Inspirational Woman: Sophia Andeh | Coach & Founder, Butterfly and Beyond

Sophia AndehSophia Andeh is a coach and founder of Butterfly and Beyond. She has coached team members in the pharmaceutical industry for over 20 years, and now has a special interest in coaching to help childless women create fulfilling lives without children.

Her Masters research exploring the experience of coaching in childless women received an award from the European Mentoring and Coaching Council, UK, for the dissertation with the highest potential for societal benefit.

Sophia’s mission is to help women who are childless not by choice to reclaim their sense of self and move from existing, to truly living whole and fulfilled lives. In tandem she raises awareness of the societal unconscious bias that marginalises, isolates and strips women of their self-worth and role within society.

She integrates her coaching experience, and her ten years of teaching yoga, to create a coaching program to help women transform how they view themselves from the inside out, and re-envision their lives with a renewed sense of purpose.

“As a childless woman, I am passionate about helping women to realise how much worth and potential they hold within themselves, and how they have a valuable role in society”.

Tell us a bit about yourself, background and your current role

I was born and raised in the UK, a child of parents who emigrated from India in the 1950s and 60s, and I currently live in Oxford. I have two roles! I am a coach, and founder of Butterfly and Beyond – helping women who are childless not by choice or by circumstance, to create meaningful and fulfilled lives without children. I am also a pharmacist, and lead the global medical information group at PTC Therapeutics, a biopharmaceutical company focused on developing treatments for unmet medical needs in people with rare diseases.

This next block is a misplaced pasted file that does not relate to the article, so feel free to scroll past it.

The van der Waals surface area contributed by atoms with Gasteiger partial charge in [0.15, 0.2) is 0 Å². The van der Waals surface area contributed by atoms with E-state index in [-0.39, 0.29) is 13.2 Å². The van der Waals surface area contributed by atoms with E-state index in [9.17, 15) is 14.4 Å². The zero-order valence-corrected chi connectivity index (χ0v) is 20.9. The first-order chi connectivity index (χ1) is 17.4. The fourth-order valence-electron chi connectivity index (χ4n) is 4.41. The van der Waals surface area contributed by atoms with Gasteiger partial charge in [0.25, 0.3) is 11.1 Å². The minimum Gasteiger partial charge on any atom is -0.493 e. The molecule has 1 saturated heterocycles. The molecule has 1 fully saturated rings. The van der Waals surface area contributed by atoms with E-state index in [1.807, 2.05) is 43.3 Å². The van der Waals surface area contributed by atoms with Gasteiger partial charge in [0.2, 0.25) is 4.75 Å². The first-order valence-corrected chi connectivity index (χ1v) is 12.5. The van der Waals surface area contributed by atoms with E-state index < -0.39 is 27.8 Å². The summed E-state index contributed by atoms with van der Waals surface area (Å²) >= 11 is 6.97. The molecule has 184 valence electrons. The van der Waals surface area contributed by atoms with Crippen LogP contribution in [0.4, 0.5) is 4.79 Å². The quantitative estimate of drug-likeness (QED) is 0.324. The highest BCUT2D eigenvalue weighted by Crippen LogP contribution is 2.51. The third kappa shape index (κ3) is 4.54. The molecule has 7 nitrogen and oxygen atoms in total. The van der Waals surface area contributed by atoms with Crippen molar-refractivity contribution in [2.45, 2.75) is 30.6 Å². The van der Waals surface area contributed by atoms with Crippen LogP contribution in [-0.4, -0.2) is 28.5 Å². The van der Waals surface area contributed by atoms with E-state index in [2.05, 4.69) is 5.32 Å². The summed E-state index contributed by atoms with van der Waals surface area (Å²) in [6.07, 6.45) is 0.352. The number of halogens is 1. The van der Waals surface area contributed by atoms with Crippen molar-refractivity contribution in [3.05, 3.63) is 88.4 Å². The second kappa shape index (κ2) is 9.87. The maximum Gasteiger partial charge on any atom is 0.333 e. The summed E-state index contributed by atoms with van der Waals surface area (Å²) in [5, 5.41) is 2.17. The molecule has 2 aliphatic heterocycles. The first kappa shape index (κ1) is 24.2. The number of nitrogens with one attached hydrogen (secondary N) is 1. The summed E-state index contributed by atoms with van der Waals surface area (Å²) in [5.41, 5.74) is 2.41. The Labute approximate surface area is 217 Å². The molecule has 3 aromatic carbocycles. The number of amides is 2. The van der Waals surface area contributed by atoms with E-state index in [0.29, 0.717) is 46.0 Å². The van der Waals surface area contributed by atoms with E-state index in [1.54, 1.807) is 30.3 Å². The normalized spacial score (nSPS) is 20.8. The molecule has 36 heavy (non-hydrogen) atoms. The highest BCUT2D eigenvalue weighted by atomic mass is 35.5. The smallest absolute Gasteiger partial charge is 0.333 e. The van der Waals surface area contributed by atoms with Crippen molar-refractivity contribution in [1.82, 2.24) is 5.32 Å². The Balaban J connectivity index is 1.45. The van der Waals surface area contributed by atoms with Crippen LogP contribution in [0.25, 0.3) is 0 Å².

Did you ever sit down and plan your career?

I planned my career only at a gross level, i.e., become a pharmacist, and the rest has unfolded as my life has progressed. I had never intended to work in the pharmaceutical industry, but the opportunity to complete part of my pharmacist pre-registration training in industry led to this being the backbone of my career to date. I have found it both enjoyable and rewarding.

This backbone allowed me to explore other avenues in life, I trained and qualified to become a yoga teacher with the British Wheel of Yoga, and in 2020 I completed an MA in Coaching and Mentoring Practice at Oxford Brookes University. I was first introduced to coaching in the early 2000’s in the workplace, and saw the power it had in helping people overcome challenges and achieve their potential. Coaching helped me explore my motivation, beliefs, behaviours and values.

Knowing how coaching helped me professionally both as a coach and coachee, when I realised that I would remain permanently childless, I underwent coaching personally, to help me create a life I could enjoy without children.  I was curious to learn about other childless women’s experience of receiving coaching, and whether it helped them, so I chose to research this for my Masters dissertation, as there was no existing literature on coaching in this context.

What has been your biggest achievement to date?

My biggest achievement to date was when my research exploring the experience of coaching in childless women won an award from the European Mentoring and Coaching Council, UK, for the dissertation with the highest potential for societal benefit. For me this signified a recognition of the importance of this issue within society, how it can impact women, and how coaching can help with strategies for women overcome the challenges they may be facing.